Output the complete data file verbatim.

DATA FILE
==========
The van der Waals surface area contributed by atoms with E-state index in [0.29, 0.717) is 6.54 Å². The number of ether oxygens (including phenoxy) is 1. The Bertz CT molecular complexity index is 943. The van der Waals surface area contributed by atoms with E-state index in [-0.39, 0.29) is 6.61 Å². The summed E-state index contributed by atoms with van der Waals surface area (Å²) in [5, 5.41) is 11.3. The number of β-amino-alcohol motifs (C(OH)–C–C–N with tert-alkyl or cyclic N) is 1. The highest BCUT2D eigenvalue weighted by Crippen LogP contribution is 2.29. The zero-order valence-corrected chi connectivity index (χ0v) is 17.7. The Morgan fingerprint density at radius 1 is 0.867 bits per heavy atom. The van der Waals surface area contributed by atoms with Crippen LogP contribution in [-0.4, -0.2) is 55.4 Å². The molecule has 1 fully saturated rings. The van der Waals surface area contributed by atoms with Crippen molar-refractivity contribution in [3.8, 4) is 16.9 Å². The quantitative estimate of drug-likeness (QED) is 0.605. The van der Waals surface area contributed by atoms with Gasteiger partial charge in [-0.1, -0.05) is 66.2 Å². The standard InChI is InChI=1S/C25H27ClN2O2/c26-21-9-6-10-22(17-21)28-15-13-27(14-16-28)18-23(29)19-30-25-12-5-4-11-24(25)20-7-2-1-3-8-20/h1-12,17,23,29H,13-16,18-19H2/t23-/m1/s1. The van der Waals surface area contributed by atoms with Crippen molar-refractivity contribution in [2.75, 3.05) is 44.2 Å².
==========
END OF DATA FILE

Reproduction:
The van der Waals surface area contributed by atoms with E-state index in [0.29, 0.717) is 6.54 Å². The number of ether oxygens (including phenoxy) is 1. The Bertz CT molecular complexity index is 943. The van der Waals surface area contributed by atoms with E-state index in [-0.39, 0.29) is 6.61 Å². The summed E-state index contributed by atoms with van der Waals surface area (Å²) in [5, 5.41) is 11.3. The number of β-amino-alcohol motifs (C(OH)–C–C–N with tert-alkyl or cyclic N) is 1. The highest BCUT2D eigenvalue weighted by Crippen LogP contribution is 2.29. The zero-order valence-corrected chi connectivity index (χ0v) is 17.7. The Morgan fingerprint density at radius 1 is 0.867 bits per heavy atom. The van der Waals surface area contributed by atoms with Crippen LogP contribution in [-0.4, -0.2) is 55.4 Å². The molecule has 1 fully saturated rings. The van der Waals surface area contributed by atoms with Crippen molar-refractivity contribution in [3.8, 4) is 16.9 Å². The quantitative estimate of drug-likeness (QED) is 0.605. The van der Waals surface area contributed by atoms with Gasteiger partial charge in [-0.1, -0.05) is 66.2 Å². The standard InChI is InChI=1S/C25H27ClN2O2/c26-21-9-6-10-22(17-21)28-15-13-27(14-16-28)18-23(29)19-30-25-12-5-4-11-24(25)20-7-2-1-3-8-20/h1-12,17,23,29H,13-16,18-19H2/t23-/m1/s1. The van der Waals surface area contributed by atoms with Crippen molar-refractivity contribution in [2.75, 3.05) is 44.2 Å².